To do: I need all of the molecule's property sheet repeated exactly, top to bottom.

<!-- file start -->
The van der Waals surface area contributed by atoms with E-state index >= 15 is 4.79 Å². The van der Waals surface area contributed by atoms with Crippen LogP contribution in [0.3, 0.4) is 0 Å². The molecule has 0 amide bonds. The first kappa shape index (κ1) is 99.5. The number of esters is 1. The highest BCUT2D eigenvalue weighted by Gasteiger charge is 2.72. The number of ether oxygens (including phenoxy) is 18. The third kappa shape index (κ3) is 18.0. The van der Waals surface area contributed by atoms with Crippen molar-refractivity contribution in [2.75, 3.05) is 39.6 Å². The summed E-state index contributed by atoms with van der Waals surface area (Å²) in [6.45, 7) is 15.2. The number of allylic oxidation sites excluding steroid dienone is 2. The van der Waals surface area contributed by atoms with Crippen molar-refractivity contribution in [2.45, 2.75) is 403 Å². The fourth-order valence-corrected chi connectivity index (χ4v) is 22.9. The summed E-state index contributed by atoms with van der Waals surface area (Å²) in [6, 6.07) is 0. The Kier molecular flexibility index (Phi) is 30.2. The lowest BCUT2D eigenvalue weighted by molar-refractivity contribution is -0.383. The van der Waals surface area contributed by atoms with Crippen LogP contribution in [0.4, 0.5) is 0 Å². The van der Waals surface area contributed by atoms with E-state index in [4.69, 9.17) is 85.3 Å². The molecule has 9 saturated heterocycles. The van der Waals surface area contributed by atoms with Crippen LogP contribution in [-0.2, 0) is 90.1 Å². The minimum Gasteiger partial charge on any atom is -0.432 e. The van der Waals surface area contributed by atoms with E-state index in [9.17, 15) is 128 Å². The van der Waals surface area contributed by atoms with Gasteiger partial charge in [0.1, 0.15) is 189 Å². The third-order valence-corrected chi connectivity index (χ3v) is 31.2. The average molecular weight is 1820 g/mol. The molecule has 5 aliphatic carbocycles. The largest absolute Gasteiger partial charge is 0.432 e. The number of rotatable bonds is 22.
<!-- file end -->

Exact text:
The van der Waals surface area contributed by atoms with E-state index >= 15 is 4.79 Å². The van der Waals surface area contributed by atoms with Crippen LogP contribution in [0.3, 0.4) is 0 Å². The molecule has 0 amide bonds. The first kappa shape index (κ1) is 99.5. The number of esters is 1. The highest BCUT2D eigenvalue weighted by Gasteiger charge is 2.72. The number of ether oxygens (including phenoxy) is 18. The third kappa shape index (κ3) is 18.0. The van der Waals surface area contributed by atoms with Crippen molar-refractivity contribution in [2.75, 3.05) is 39.6 Å². The summed E-state index contributed by atoms with van der Waals surface area (Å²) in [6.45, 7) is 15.2. The number of allylic oxidation sites excluding steroid dienone is 2. The van der Waals surface area contributed by atoms with Crippen molar-refractivity contribution in [2.45, 2.75) is 403 Å². The fourth-order valence-corrected chi connectivity index (χ4v) is 22.9. The summed E-state index contributed by atoms with van der Waals surface area (Å²) in [6, 6.07) is 0. The Kier molecular flexibility index (Phi) is 30.2. The lowest BCUT2D eigenvalue weighted by molar-refractivity contribution is -0.383. The van der Waals surface area contributed by atoms with Crippen LogP contribution in [0.4, 0.5) is 0 Å². The van der Waals surface area contributed by atoms with E-state index in [4.69, 9.17) is 85.3 Å². The molecule has 9 saturated heterocycles. The van der Waals surface area contributed by atoms with Crippen LogP contribution in [-0.2, 0) is 90.1 Å². The minimum Gasteiger partial charge on any atom is -0.432 e. The van der Waals surface area contributed by atoms with E-state index in [9.17, 15) is 128 Å². The van der Waals surface area contributed by atoms with Gasteiger partial charge in [0.1, 0.15) is 189 Å². The third-order valence-corrected chi connectivity index (χ3v) is 31.2. The average molecular weight is 1820 g/mol. The molecule has 5 aliphatic carbocycles. The largest absolute Gasteiger partial charge is 0.432 e. The number of rotatable bonds is 22.